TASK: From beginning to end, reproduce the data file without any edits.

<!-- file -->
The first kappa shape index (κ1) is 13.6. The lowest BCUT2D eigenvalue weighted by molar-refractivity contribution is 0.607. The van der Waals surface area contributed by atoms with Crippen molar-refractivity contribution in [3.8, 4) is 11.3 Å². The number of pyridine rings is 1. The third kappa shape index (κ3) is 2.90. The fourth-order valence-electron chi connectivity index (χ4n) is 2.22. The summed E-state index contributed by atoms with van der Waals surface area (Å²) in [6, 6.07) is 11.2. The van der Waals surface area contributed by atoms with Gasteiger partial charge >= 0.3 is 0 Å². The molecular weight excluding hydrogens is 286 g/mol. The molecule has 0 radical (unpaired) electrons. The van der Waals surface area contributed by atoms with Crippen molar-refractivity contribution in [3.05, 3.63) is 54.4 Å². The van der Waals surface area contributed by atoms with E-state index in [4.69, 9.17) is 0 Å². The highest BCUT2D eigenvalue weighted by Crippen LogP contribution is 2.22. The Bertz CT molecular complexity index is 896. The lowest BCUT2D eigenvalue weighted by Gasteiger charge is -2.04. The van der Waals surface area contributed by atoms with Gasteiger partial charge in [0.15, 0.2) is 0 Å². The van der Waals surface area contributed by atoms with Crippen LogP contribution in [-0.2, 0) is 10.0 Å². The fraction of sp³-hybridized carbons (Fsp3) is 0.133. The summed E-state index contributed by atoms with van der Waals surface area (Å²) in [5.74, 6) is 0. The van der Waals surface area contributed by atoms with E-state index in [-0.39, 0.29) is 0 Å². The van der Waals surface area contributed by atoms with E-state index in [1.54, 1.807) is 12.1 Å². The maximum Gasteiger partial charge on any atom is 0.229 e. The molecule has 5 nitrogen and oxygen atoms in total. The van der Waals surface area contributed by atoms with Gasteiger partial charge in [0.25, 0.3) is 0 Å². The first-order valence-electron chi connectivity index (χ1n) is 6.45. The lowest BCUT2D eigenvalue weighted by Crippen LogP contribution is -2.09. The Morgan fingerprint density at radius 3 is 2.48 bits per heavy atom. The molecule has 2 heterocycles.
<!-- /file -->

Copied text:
The first kappa shape index (κ1) is 13.6. The lowest BCUT2D eigenvalue weighted by molar-refractivity contribution is 0.607. The van der Waals surface area contributed by atoms with Crippen molar-refractivity contribution in [3.8, 4) is 11.3 Å². The number of pyridine rings is 1. The third kappa shape index (κ3) is 2.90. The fourth-order valence-electron chi connectivity index (χ4n) is 2.22. The summed E-state index contributed by atoms with van der Waals surface area (Å²) in [6, 6.07) is 11.2. The van der Waals surface area contributed by atoms with Gasteiger partial charge >= 0.3 is 0 Å². The molecular weight excluding hydrogens is 286 g/mol. The molecule has 0 radical (unpaired) electrons. The van der Waals surface area contributed by atoms with Crippen molar-refractivity contribution in [3.05, 3.63) is 54.4 Å². The van der Waals surface area contributed by atoms with E-state index in [4.69, 9.17) is 0 Å². The highest BCUT2D eigenvalue weighted by Crippen LogP contribution is 2.22. The Bertz CT molecular complexity index is 896. The lowest BCUT2D eigenvalue weighted by Gasteiger charge is -2.04. The van der Waals surface area contributed by atoms with Gasteiger partial charge in [0.15, 0.2) is 0 Å². The van der Waals surface area contributed by atoms with Crippen LogP contribution in [-0.2, 0) is 10.0 Å². The fraction of sp³-hybridized carbons (Fsp3) is 0.133. The summed E-state index contributed by atoms with van der Waals surface area (Å²) in [5.74, 6) is 0. The van der Waals surface area contributed by atoms with E-state index in [-0.39, 0.29) is 0 Å². The van der Waals surface area contributed by atoms with E-state index in [1.54, 1.807) is 12.1 Å². The maximum Gasteiger partial charge on any atom is 0.229 e. The molecule has 5 nitrogen and oxygen atoms in total. The van der Waals surface area contributed by atoms with Gasteiger partial charge in [0.25, 0.3) is 0 Å². The first-order valence-electron chi connectivity index (χ1n) is 6.45. The lowest BCUT2D eigenvalue weighted by Crippen LogP contribution is -2.09. The Morgan fingerprint density at radius 3 is 2.48 bits per heavy atom. The molecule has 2 heterocycles.